We’re in the middle of a series on 7 Habits of Eating at Home with tips on each habit to help in establishing out own healthy habits. We’ve covered topics like planning meals around your calendar, quick and simple grocery shopping tips, stocking your freezer and the 15-minute meal. Today we delve into some tools and tips for mastering time-saving cooking methods.
Habit #5 – Master time-saving cooking methods
In Habit #1 we talked about consulting your calendar when making out your meal plan so that the amount of time and the time of day available for cooking matches up with the recipe.
Strategically choosing slow cooker recipes, pressure cooker meals, sheet pan dinners, and 15-minute meals depending on what your day or week is looking like will make a huge difference in your success with eating at home.
But in order to make all of these amazing options for saving time in the kitchen work, you need to learn how to best use these appliances and cooking methods and which one makes the most sense for the different mealtime scenarios that come up in your schedule.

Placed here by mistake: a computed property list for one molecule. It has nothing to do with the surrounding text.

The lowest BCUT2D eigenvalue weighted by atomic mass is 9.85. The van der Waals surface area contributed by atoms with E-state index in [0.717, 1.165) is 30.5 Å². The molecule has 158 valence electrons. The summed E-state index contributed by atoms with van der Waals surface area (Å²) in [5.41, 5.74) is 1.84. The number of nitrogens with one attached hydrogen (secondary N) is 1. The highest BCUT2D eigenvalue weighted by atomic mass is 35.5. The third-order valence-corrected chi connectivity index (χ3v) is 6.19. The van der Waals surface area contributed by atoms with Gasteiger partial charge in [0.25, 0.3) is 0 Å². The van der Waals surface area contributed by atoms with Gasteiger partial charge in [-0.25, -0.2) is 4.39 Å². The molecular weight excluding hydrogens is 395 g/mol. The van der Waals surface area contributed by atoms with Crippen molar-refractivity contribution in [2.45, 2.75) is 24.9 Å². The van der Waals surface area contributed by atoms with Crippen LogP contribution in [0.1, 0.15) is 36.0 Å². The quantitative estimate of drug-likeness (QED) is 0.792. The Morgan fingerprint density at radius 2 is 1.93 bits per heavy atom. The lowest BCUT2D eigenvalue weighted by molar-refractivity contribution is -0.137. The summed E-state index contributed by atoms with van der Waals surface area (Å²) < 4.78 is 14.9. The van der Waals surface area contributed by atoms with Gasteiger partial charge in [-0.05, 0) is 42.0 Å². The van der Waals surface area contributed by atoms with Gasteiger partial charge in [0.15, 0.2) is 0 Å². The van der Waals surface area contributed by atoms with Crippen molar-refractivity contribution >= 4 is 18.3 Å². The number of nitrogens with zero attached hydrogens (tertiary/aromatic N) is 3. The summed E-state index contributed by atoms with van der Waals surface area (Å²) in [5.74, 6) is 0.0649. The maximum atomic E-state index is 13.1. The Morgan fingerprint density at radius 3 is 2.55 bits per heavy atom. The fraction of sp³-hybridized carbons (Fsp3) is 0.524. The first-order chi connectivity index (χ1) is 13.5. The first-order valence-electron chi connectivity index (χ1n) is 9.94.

It really helps to practice with these appliances and cooking methods at a time when you aren’t in a rush so that you can figure out the individual quirks or steps for each one without a lot of pressure or stress to get it right the first time. Don’t give up if you have a failure or two. It could be that you’re just learning how to use the appliance, and with a little perseverance, you’ll come to find that it’s one of your absolute favorite kitchen tools!
A good recipe will go a long way to making you successful – and I’d like to think that the recipes we have here on the site are good ones that will make cooking a delicious meal for your family easy and enjoyable!
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Tips for Using the Slow Cooker